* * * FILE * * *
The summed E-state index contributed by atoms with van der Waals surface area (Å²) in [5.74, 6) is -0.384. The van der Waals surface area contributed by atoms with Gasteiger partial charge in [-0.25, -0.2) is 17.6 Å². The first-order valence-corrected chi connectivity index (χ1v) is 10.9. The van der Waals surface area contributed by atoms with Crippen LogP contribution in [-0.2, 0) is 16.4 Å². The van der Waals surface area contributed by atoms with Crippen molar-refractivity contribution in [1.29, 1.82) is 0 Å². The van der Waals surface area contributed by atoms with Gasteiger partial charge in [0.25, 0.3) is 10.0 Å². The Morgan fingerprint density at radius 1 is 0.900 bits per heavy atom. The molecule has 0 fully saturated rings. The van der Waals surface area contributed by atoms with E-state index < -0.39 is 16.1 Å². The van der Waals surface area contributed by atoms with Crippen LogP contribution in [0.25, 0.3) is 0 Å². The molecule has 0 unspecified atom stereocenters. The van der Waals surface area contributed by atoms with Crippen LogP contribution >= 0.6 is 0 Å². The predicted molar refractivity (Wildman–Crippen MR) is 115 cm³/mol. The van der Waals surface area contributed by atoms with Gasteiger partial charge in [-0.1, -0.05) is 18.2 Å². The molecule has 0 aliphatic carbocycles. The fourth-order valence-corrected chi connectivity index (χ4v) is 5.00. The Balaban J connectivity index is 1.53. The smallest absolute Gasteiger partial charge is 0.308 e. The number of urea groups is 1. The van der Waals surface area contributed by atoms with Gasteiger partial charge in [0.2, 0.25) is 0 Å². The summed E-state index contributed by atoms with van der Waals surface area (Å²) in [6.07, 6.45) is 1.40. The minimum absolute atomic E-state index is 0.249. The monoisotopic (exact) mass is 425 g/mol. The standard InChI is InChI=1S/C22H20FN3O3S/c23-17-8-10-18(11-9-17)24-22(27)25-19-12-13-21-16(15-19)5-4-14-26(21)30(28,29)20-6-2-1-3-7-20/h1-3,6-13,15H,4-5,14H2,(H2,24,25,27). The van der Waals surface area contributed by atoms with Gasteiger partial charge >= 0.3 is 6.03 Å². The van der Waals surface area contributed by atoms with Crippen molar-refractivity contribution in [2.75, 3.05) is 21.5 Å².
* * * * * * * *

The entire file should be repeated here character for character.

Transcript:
The summed E-state index contributed by atoms with van der Waals surface area (Å²) in [5.74, 6) is -0.384. The van der Waals surface area contributed by atoms with Gasteiger partial charge in [-0.25, -0.2) is 17.6 Å². The first-order valence-corrected chi connectivity index (χ1v) is 10.9. The van der Waals surface area contributed by atoms with Crippen LogP contribution in [-0.2, 0) is 16.4 Å². The van der Waals surface area contributed by atoms with Crippen molar-refractivity contribution in [1.29, 1.82) is 0 Å². The van der Waals surface area contributed by atoms with Gasteiger partial charge in [0.25, 0.3) is 10.0 Å². The Morgan fingerprint density at radius 1 is 0.900 bits per heavy atom. The molecule has 0 fully saturated rings. The van der Waals surface area contributed by atoms with E-state index < -0.39 is 16.1 Å². The van der Waals surface area contributed by atoms with Crippen LogP contribution in [0.25, 0.3) is 0 Å². The molecule has 0 unspecified atom stereocenters. The van der Waals surface area contributed by atoms with Crippen LogP contribution >= 0.6 is 0 Å². The predicted molar refractivity (Wildman–Crippen MR) is 115 cm³/mol. The van der Waals surface area contributed by atoms with Gasteiger partial charge in [-0.1, -0.05) is 18.2 Å². The molecule has 0 aliphatic carbocycles. The fourth-order valence-corrected chi connectivity index (χ4v) is 5.00. The Balaban J connectivity index is 1.53. The smallest absolute Gasteiger partial charge is 0.308 e. The number of urea groups is 1. The van der Waals surface area contributed by atoms with Gasteiger partial charge in [0.2, 0.25) is 0 Å². The summed E-state index contributed by atoms with van der Waals surface area (Å²) in [6.07, 6.45) is 1.40. The minimum absolute atomic E-state index is 0.249. The monoisotopic (exact) mass is 425 g/mol. The standard InChI is InChI=1S/C22H20FN3O3S/c23-17-8-10-18(11-9-17)24-22(27)25-19-12-13-21-16(15-19)5-4-14-26(21)30(28,29)20-6-2-1-3-7-20/h1-3,6-13,15H,4-5,14H2,(H2,24,25,27). The van der Waals surface area contributed by atoms with Gasteiger partial charge >= 0.3 is 6.03 Å². The van der Waals surface area contributed by atoms with Crippen molar-refractivity contribution in [2.75, 3.05) is 21.5 Å².